The city of Zug, home of the Swiss Crypto Valley, has been named the fastest growing technology community in Europe. Zug ranked atop the “State of European Tech” report by London-based global investment firm Atomico last week, on the strength of its year-on-year growth of attendees to tech-related meetup events.
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Zug Tech Ecosystem Grows
According to the report , Zug recorded a 177 percent increase in the number of tech meetups in 2018, compared to last year. The city’s crypto activity has been warmly supported by the Swiss government, which is fine-tuning its legislation and policies to improve financial innovation, with particular emphasis on virtual currencies.
“There is a huge geographic diversity among the top 20 fastest-growing tech hubs in Europe, as measured by the annual growth in attendees to tech-related meetup events in those cities. Zug in Switzerland, home to a growing crypto community, ranked number one as the fastest-growing community overall,” the report said.
Novosibirsk in Russia follows Zug with 173 percent increase in tech meetups, while Ghent (Belgium), The Hague (Netherlands) and Katowice (Poland) complete the top 5 of the fastest-growing tech communities.
Novosibirsk has reported startup activity in its science and technology hub, Akademgorodok, also known as the Siberian Silicon Valley. Success stories out of the suburb include nanotechnology firm Ocsial, precision laser manufacturer Tekhnoscan and banking software company CFT.
The Atomico report emphasized community-building, measured by the meetups of technological talent, as necessary for attracting investment to cities. This year, the density of meetups in Europe equated around 200 events per day throughout the year.
Switzerland has taken a progressive stance towards cryptocurrency, legalizing its use and formalizing crypto transactions in a range of contexts. The country sees virtual money and blockchain technology as strategic innovations in global finance and is intent on maintaining the growth of the industry, while expanding the number of jobs it has to offer in the field.
The city of Zug has led this growth. According to a report by CV Venture Capital in October, the top 50 cryptocurrency and blockchain-related companies in Switzerland’s version of the Silicon Valley are now worth $44 billion combined, underscoring the steady growth of the Swiss crypto industry.
The report shows that the number of companies working either with digital coins or blockchain technologies in Zug has almost doubled to 600 in the past year. About 350 entities were featured in the directory when the CV Maps database was first launched in April of 2017.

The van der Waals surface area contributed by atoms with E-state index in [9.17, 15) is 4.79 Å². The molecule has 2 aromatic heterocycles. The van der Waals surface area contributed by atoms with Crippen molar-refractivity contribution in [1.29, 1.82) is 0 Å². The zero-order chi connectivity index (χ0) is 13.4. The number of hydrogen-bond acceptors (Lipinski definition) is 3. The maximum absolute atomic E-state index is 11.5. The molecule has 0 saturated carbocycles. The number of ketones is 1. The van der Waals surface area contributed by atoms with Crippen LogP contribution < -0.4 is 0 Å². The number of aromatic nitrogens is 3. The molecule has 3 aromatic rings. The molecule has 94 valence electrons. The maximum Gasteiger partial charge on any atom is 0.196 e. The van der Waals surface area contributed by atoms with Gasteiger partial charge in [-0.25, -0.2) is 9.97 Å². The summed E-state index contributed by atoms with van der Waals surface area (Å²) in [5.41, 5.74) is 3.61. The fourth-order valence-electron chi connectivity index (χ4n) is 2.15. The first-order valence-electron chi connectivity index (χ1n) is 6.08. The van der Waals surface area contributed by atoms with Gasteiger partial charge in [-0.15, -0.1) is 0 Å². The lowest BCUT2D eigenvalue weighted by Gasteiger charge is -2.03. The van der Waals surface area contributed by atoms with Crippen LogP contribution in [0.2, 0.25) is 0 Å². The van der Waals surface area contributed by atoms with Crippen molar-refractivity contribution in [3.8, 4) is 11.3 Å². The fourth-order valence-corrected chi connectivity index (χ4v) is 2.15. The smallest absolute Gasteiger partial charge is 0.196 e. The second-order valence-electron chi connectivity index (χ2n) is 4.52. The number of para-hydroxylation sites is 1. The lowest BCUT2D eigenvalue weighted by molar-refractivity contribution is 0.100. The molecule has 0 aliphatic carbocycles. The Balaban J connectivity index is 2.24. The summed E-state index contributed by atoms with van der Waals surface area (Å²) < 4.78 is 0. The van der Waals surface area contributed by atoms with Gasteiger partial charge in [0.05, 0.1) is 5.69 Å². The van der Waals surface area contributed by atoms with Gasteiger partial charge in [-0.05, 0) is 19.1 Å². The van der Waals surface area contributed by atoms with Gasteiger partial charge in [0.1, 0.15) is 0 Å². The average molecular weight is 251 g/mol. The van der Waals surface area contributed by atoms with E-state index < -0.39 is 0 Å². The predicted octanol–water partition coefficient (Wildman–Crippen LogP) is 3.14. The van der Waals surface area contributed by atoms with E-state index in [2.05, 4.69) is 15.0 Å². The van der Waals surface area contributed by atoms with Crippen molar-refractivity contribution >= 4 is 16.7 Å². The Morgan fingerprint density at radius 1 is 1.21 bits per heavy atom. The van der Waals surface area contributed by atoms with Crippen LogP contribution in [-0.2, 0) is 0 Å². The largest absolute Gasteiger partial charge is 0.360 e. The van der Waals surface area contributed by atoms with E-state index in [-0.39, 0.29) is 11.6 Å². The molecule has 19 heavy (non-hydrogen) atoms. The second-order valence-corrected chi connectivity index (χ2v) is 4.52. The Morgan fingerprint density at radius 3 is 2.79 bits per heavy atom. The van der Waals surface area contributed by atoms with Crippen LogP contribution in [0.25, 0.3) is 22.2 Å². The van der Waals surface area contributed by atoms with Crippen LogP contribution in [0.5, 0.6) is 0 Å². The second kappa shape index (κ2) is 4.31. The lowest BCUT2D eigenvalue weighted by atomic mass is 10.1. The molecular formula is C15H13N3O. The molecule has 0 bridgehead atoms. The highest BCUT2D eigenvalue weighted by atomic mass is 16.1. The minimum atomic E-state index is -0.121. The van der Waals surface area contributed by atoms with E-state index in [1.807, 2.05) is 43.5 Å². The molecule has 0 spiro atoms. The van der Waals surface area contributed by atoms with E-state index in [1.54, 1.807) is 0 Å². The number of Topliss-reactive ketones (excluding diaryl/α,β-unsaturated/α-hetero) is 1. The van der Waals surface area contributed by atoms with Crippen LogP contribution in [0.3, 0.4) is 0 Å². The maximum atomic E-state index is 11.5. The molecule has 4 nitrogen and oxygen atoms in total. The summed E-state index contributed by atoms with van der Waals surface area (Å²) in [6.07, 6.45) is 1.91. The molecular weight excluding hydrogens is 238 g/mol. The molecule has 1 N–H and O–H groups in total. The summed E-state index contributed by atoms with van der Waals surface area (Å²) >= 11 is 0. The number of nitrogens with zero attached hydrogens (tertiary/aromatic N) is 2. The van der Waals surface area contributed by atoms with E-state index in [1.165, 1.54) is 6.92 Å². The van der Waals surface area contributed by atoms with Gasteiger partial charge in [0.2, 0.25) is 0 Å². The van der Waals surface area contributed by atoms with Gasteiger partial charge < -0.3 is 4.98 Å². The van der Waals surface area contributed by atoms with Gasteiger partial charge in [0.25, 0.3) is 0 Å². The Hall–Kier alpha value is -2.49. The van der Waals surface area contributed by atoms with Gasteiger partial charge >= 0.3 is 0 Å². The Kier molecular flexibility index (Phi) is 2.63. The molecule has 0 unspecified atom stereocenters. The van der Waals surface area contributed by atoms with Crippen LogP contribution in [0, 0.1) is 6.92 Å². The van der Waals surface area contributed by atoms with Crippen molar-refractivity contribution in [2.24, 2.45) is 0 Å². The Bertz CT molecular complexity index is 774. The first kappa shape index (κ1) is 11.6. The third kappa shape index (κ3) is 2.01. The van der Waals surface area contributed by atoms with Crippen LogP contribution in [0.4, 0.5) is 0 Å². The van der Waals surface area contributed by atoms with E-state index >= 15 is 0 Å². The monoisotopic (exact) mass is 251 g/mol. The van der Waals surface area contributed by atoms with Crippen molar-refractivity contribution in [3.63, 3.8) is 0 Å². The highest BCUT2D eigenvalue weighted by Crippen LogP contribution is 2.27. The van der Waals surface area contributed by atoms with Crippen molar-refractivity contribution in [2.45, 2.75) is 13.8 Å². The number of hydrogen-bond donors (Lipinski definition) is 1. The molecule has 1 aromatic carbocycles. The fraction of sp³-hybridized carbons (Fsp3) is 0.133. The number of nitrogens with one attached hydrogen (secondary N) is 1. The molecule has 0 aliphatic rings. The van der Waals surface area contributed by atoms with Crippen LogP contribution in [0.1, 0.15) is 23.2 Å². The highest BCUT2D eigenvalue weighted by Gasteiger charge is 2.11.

Of the top 50 companies listed, five are unicorns that are either based in the Crypto Valley or originated from the area. They include the world’s biggest bitcoin miner, Bitmain, as well as other leading cryptocurrency organizations such as Cardano, Dfinity, Ethereum and Xapo, CV said. Bitmain’s revenue soared 1,700 percent to $2.5 billion in 2017, from just $137 million two years earlier. Its full-year net profit rocketed to $1.2 billion.
According to the Atomico study, Switzerland’s Zürcher Kantonalbank is the second most active corporate investor in Europe, after being involved in 20 financing rounds in the last 12 months. In terms of tech destinations, however, the country fell behind its European counterparts at the tenth position, while the U.K., Germany and France led the pack. Switzerland also failed to make the list of 12 destinations for U.S. software engineers looking for jobs in Europe.
Swiss state enterprises are making power moves as far as cryptocurrency is concerned. The country’s postal service, Swiss Post, and telecom provider Swisscom, both state-run, recently announced that they are collaborating on a “100 percent Swiss” blockchain infrastructure, with a view of meeting the security requirements of banks and retaining all data within Switzerland. The country was named the most “blockchain-friendly” European country earlier this year.
Apart from Switzerland, major economies, most recently the U.S., higher learning institutions and legacy financial institutions have been taking a second look at their look books and policy frameworks to keep up with crypto disruption. Areas of concern have included security and issues of access.
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